The Internal Revenue Service is paying millions of dollars every year in unnecessary interest payments due to delays in processing net operating loss cases within the required 45 days, according to a new government report.

The report, by the Treasury Inspector General for Tax Administration, examined a statistical sample of 334 of 86,483 NOL carryback tax abatements that posted to individual taxpayer accounts during calendar year 2010. The analysis found that 64 of the 334 cases examined (19 percent) were not processed within 45 days. TIGTA estimates that the IRS could pay approximately $334 million of avoidable interest payments and delay payment to more than 74,000 individual taxpayer accounts in the next five years due to delays with processing NOL cases.

When taxpayers experience significant financial losses, their deductions can exceed their income, creating an NOL that can be carried back and applied against prior-year taxes or carried forward for up to 20 years after the year the loss occurred. Interest is paid to the taxpayer if the IRS does not process an NOL case within 45 days. TIGTA initiated the audit to determine whether the IRS was processing NOL cases on a timely basis to minimize the interest payments it needs to make as well as the burden on taxpayers.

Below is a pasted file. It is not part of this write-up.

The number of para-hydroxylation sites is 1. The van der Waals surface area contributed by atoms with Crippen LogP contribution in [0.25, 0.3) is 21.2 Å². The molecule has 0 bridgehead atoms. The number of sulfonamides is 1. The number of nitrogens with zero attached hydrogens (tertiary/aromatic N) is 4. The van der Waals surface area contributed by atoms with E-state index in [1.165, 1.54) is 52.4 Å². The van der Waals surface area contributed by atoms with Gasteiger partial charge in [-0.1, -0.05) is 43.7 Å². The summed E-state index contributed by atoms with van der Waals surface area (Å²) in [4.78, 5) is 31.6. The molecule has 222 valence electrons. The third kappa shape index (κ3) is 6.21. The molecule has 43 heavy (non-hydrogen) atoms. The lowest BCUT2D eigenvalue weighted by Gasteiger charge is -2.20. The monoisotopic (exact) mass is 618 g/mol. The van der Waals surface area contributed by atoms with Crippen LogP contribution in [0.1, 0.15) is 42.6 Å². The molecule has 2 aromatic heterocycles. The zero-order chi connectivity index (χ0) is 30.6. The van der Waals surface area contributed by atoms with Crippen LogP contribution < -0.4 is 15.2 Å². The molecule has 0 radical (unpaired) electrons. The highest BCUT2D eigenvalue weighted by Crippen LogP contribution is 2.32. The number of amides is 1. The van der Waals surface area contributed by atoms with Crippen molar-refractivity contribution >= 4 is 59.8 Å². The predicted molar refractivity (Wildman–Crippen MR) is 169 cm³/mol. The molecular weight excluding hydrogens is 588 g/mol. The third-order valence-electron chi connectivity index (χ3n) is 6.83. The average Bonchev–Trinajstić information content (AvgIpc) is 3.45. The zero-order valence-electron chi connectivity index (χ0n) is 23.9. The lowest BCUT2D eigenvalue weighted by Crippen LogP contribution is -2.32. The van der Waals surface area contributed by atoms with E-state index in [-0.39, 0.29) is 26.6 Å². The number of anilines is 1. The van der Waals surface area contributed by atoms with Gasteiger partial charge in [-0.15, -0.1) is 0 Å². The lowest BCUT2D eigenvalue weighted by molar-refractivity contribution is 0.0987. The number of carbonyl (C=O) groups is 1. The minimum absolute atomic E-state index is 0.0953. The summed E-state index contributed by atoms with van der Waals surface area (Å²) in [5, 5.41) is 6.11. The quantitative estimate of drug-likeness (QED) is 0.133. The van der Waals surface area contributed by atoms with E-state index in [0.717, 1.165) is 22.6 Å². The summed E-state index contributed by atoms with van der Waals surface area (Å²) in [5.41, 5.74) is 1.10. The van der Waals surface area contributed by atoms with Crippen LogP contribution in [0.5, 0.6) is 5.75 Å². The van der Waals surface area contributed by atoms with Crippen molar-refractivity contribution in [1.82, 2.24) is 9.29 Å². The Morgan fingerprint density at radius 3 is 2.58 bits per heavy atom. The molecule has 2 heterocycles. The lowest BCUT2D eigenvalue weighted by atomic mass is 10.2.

There were several reasons why cases were not processed within 45 days. Some cases had be reassigned multiple times before they were closed. Other cases were not given the proper priority code on the IRS’s monitoring and tracking system. For some cases, manual refunds were not always issued when required.

TIGTA also found that the current performance measures used by the IRS are not ensuring that NOL cases are worked in a timely manner. Neither the interest paid on NOL cases nor the 90-day statutory time period for processing tentative applications is monitored to help determine whether the IRS is processing NOL cases on a timely basis.

“This situation is costly to the government and creates a burden to taxpayers when their refunds are delayed,” said TIGTA Inspector General J. Russell George in a statement.

TIGTA made five recommendations. IRS management agreed with TIGTA’s recommendations and plans to take appropriate corrective actions. However, IRS management did not agree with the outcomes discussed in the report. The basis of the disagreement was that the calendar year from which TIGTA’s samples were drawn had an unusually high number of NOL carrybacks due to legislation that took effect for that year. The IRS believes that TIGTA’s samples were representative of what occurred in calendar year 2010, but are not representative of future years.

“This was an unusual year due to passage of the American Reinvestment and Recovery Act of 2009 and the Worker, Homeownership and Business Assistance Act of 2009, which extended the NOL carryback period from two years to five years for eligible small businesses,” wrote Peggy Bogadi, commissioner of the IRS’s Wage and Investment Division, in response to the report. “Due to this change in the law, the sample is representative of what happened in 2010, but is not representative of what will happen over the next five years.”

However, TIGTA noted that because of the unusually high volumes in calendar year 2010, it adjusted its estimate using the volume of carryback transactions posted in calendar year 2011.

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